Bush says government role essential to ease crisis

WASHINGTON - September 19, 2008 - "America's economy is facing unprecedented challenges. We're responding with unprecedented measures," Bush declared, standing in the White House Rose Garden with Treasury Secretary Henry Paulson, Federal Reserve Chairman Ben Bernanke and Christopher Cox, chairman of the Securities and Exchange Commission.

Shortly after his remarks, Bush called congressional leaders with whom the administration would be negotiating through the weekend to devise a rescue package. He spoke to Senate Majority Leader Harry Reid, D-Nev., House Speaker Nancy Pelosi, D-Calif., and Senate Republican leader Mitch McConnell. He planned to reach House Republican leader John Boehner later in the day.

The administration wants to see a package emerge from the weekend, to lend calm to Monday morning's market openings, said Keith Hennessey, the director of the president's economic council. The goal is to have something passed by Congress by the end of next week, when lawmakers recess for the elections.

"This is a pivotal moment for America's economy," Bush said in his most extensive remarks this week on the crisis. He said that a financial contagion that began with low-quality home mortgages had "spread throughout our financial system" and frozen many financial transactions.

The president said the federal government should interfere in the marketplace "only when necessary," and that this is one of those times. "Given the precarious state of today's financial markets, and their vital importance to the daily lives of the American people, government intervention is not only warranted, it is essential," he said.

Hennessey said fears that there was going to be a run on money market funds was one but not the only reason that drove the administration to make the proposal to Congress.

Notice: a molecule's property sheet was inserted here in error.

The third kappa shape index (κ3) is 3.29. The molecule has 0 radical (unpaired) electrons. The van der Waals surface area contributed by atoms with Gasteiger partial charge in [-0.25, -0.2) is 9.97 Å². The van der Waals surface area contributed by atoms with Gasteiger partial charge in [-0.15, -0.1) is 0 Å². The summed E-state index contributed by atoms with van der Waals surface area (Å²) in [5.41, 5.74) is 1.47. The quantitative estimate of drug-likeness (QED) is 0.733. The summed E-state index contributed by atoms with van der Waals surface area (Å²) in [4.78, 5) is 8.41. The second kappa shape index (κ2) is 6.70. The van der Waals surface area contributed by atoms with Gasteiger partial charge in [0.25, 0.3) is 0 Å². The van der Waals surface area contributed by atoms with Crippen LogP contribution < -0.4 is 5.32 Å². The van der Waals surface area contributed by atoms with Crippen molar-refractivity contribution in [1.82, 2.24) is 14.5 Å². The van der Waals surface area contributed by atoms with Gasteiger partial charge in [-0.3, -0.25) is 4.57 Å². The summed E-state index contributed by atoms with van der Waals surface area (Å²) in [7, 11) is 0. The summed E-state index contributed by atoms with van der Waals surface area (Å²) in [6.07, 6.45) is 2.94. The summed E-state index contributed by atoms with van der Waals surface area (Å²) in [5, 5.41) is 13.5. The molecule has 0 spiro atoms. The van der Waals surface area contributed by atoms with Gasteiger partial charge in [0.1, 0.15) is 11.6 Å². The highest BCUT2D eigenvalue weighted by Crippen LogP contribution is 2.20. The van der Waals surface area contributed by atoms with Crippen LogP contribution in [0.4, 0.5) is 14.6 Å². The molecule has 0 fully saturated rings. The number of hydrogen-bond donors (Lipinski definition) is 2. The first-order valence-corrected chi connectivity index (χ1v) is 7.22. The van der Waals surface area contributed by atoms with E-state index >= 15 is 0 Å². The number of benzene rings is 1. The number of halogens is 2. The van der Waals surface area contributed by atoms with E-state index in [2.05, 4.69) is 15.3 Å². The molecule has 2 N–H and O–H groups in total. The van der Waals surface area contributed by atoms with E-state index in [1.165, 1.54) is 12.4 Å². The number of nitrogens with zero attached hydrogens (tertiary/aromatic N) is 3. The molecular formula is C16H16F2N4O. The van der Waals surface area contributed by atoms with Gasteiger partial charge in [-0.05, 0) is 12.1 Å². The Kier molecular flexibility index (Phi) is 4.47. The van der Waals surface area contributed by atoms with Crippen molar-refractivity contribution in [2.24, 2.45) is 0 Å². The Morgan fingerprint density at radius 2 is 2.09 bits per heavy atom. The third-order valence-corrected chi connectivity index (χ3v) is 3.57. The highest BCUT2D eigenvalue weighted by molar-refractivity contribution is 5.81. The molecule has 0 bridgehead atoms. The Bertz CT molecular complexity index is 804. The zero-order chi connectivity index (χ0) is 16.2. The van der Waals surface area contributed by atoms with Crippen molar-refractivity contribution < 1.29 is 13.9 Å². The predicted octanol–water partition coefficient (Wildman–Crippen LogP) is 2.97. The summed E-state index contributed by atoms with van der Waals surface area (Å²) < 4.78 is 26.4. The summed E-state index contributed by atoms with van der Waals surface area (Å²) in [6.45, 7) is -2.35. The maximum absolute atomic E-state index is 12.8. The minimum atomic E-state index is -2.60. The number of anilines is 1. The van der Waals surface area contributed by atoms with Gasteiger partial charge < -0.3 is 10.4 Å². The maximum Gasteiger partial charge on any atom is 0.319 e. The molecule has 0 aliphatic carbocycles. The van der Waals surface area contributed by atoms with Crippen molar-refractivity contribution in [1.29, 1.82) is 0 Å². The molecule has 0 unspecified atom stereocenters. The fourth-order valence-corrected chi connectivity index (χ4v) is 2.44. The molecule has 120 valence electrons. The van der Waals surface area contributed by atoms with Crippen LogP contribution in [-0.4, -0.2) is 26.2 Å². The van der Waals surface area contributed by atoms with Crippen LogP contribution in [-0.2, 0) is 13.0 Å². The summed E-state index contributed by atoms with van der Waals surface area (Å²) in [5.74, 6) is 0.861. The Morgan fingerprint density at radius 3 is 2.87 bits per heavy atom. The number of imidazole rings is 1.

Bush said the authorities the administration wants Congress to approve - which Paulson said earlier Friday could entail "hundreds of billions" of dollars - was not without risk. But he said that because "the vast majority of assets the government is planning to purchase have good value over time" he expects the money to be paid back to the federal government.

Even if it isn't, he said "the risk of not acting would be far higher."

Bush spoke in unusually stark terms about the problems facing the economy and the dangers of not acting, which he attempted to frame in terms relevant not just to Wall Street, but to ordinary Americans, too.

He said "the gears of our financial system ... were at risk of grinding to a halt." If this were allowed to happen, the president predicted it would "cause massive job losses, devastate retirement accounts and further erode housing values, as well as dry up loans for new homes and cars and college tuitions."

The president also appeared to go out of his way to reassure Americans that money in traditional checking accounts, savings accounts and certificates of deposit is safe.

"Every American should know that the federal government continues to enforce laws and regulations protecting your money," he said.

He noted that, through the Federal Deposit Insurance Corporation, "every savings account, checking account and certificate of deposit is insured by the federal government for up to $100,000. The FDIC has been in existence for 75 years, and no one has ever lost a penny on an insured deposit, and this will not change."

"We have a flexible and resilient system that absorbs challenges and makes corrections and bounces back," Bush said. " ... Our economy has weathered every one of these challenges and still managed to grow. We will weather this challenge, too, and we must do so together."

He warned Democratic leaders against adding "controversial provisions" to the rescue package "that could delay action." White House press secretary Dana Perino would not comment on what sorts of provisions would be considered unacceptable to the president, and Hennessey said there would be room for negotiation with lawmakers on how the package would look.

"This is not a time for partisanship," Bush said.

He spoke after the administration said it would safeguard assets in money market mutual funds and temporarily banned short-selling of financial company stocks, a trading technique that bets on stocks declining in value. The Treasury Department has asked Congress to give it sweeping power to buy up toxic debt that has nearly paralyzed Wall Street.

Bush also has authorized Treasury to tap up to $50 billion from a Depression-era fund to insure the holdings of eligible money market mutual funds. And the Federal Reserve announced it will expand its emergency lending program to help support the $2 trillion in assets of the funds.

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